It suggests a series of very controlled town hall meetings, main street tours, farm visits, college trips and gatherings with specific constituents like senior citizens. It recommends Republicans hold private meetings with "women, Asian-Americans, Hispanic-Americans and millennials." It omits African-Americans, which, like Hispanics, do not give Republicans many votes. And in the document's 18 photos showing more than 105 people, only one black person is clearly visible. Perhaps Republicans are fighting each other for all Americans -- except black ones.
The handbook advises that Republicans conduct virtually all of the get-togethers in secret. It says to invite people to a meeting, tell the press about it but forbid reporters to attend. Afterward, it says, the politician should hold a press conference where he can tell reporters, from his perspective, of course, what happened. That is, if any reporters show up after being denied access to the actual meeting.
Perhaps this emphasis on secret meetings is because Republicans don't want reporters to see them fighting with constituents. And if the U.S. representatives do what the handbook advises, a dust up or two is bound to occur.
That's because the handbook recommends meetings on campuses, where some kid undoubtedly will ask why House Republicans voted 40 times to repeal Obamacare, the law that enables students like him and other young adults to retain health insurance under their parents' plans until age 26.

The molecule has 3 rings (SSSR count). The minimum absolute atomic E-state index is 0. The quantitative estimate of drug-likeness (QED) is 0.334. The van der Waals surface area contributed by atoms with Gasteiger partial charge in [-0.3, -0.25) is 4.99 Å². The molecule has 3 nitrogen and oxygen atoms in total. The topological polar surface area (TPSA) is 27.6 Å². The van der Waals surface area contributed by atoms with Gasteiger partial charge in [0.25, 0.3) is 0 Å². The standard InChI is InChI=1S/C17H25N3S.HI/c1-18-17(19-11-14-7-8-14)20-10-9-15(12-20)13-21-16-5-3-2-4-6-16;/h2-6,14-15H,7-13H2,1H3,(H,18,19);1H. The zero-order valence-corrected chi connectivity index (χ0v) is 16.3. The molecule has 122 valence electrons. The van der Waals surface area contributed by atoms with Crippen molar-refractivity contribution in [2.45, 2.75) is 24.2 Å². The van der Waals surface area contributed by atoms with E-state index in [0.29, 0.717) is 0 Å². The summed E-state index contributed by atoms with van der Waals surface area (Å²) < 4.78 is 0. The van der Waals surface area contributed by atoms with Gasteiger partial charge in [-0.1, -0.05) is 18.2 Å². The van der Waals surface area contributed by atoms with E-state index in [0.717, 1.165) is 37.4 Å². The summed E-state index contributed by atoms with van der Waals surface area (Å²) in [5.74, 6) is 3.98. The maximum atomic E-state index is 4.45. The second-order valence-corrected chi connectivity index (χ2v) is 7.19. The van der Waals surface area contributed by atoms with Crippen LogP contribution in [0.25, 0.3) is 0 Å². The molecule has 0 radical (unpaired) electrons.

Also, that's because the manual suggests representatives tour senior centers where retirees are sure to confront them about GOP plans to cut Social Security cost-of-living payments, privatize Medicare and slash Medicaid, which pays for many infirm seniors' nursing home care. Obviously, a photo in the local paper of an angry elderly woman screaming at her GOP Congressman with a caption talking about the fight over Social Security that broke out at the local nursing home when the politician visited is not what the House leadership had in mind when it passed out this "fighting" plan.
The document also says representatives should visit farms, invite neighboring farmers, and in this case, allow the media to tag along. It tells the representative to be careful to muck around all sorts of farms, ranches and orchards. But it overlooks ensuring that none of the farmers care that their crop insurance and government subsidies are threatened by House GOP dawdling on the Farm Bill.
With a reporter snapping photos, some fighting mad farmer could confront his GOP representative with a pitch fork while demanding to know why the politician helped pass a Farm Bill that doesn't have a prayer of seeing the light of day because it doesn't include food stamps.
Clearly, these aren't the fights that the authors of the GOP summer handbook wanted to highlight. These are the fights, however, that the GOP brought on itself. The party is so focused on wrangling that it has turned itself into a spandex-wearing professional wrestling cartoon character. Fighting is not what Americans want. They want peace and prosperity. Republicans need to get that message and get to work.